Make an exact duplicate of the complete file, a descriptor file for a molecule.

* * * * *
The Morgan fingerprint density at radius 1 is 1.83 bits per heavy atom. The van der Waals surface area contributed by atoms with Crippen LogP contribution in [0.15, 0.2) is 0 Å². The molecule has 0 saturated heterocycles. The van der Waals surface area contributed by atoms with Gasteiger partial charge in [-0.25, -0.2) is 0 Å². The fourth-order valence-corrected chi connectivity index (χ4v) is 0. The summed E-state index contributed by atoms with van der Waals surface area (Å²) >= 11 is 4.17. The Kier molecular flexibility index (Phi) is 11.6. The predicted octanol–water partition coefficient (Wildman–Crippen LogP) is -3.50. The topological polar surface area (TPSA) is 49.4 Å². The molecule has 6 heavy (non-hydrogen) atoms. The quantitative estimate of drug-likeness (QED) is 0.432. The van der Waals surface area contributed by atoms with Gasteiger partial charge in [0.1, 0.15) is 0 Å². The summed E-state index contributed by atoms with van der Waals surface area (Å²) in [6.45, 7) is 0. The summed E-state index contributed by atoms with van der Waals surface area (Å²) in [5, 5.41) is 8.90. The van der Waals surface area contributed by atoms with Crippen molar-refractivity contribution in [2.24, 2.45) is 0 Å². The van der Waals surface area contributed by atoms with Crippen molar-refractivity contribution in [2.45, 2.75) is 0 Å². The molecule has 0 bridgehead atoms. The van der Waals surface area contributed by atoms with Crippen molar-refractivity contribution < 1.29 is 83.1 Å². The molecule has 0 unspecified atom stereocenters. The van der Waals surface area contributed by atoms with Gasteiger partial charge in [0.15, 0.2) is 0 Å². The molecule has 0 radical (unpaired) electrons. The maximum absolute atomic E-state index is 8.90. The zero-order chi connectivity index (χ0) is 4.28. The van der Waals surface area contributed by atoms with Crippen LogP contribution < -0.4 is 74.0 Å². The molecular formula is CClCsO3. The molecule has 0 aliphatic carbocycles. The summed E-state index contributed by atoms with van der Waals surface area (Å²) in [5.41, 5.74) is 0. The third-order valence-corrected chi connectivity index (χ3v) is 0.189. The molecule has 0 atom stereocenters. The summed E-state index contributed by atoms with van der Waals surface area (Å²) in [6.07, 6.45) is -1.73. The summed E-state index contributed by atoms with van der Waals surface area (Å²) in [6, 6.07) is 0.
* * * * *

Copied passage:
The Morgan fingerprint density at radius 1 is 1.83 bits per heavy atom. The van der Waals surface area contributed by atoms with Crippen LogP contribution in [0.15, 0.2) is 0 Å². The molecule has 0 saturated heterocycles. The van der Waals surface area contributed by atoms with Gasteiger partial charge in [-0.25, -0.2) is 0 Å². The fourth-order valence-corrected chi connectivity index (χ4v) is 0. The summed E-state index contributed by atoms with van der Waals surface area (Å²) >= 11 is 4.17. The Kier molecular flexibility index (Phi) is 11.6. The predicted octanol–water partition coefficient (Wildman–Crippen LogP) is -3.50. The topological polar surface area (TPSA) is 49.4 Å². The molecule has 6 heavy (non-hydrogen) atoms. The quantitative estimate of drug-likeness (QED) is 0.432. The van der Waals surface area contributed by atoms with Gasteiger partial charge in [0.1, 0.15) is 0 Å². The summed E-state index contributed by atoms with van der Waals surface area (Å²) in [6.45, 7) is 0. The summed E-state index contributed by atoms with van der Waals surface area (Å²) in [5, 5.41) is 8.90. The van der Waals surface area contributed by atoms with Crippen molar-refractivity contribution in [2.24, 2.45) is 0 Å². The van der Waals surface area contributed by atoms with Crippen molar-refractivity contribution in [2.45, 2.75) is 0 Å². The molecule has 0 bridgehead atoms. The van der Waals surface area contributed by atoms with Crippen molar-refractivity contribution < 1.29 is 83.1 Å². The molecule has 0 unspecified atom stereocenters. The van der Waals surface area contributed by atoms with Gasteiger partial charge in [0.15, 0.2) is 0 Å². The molecule has 0 radical (unpaired) electrons. The maximum absolute atomic E-state index is 8.90. The zero-order chi connectivity index (χ0) is 4.28. The van der Waals surface area contributed by atoms with Crippen LogP contribution < -0.4 is 74.0 Å². The molecular formula is CClCsO3. The molecule has 0 aliphatic carbocycles. The summed E-state index contributed by atoms with van der Waals surface area (Å²) in [5.41, 5.74) is 0. The third-order valence-corrected chi connectivity index (χ3v) is 0.189. The molecule has 0 atom stereocenters. The summed E-state index contributed by atoms with van der Waals surface area (Å²) in [6.07, 6.45) is -1.73. The summed E-state index contributed by atoms with van der Waals surface area (Å²) in [6, 6.07) is 0.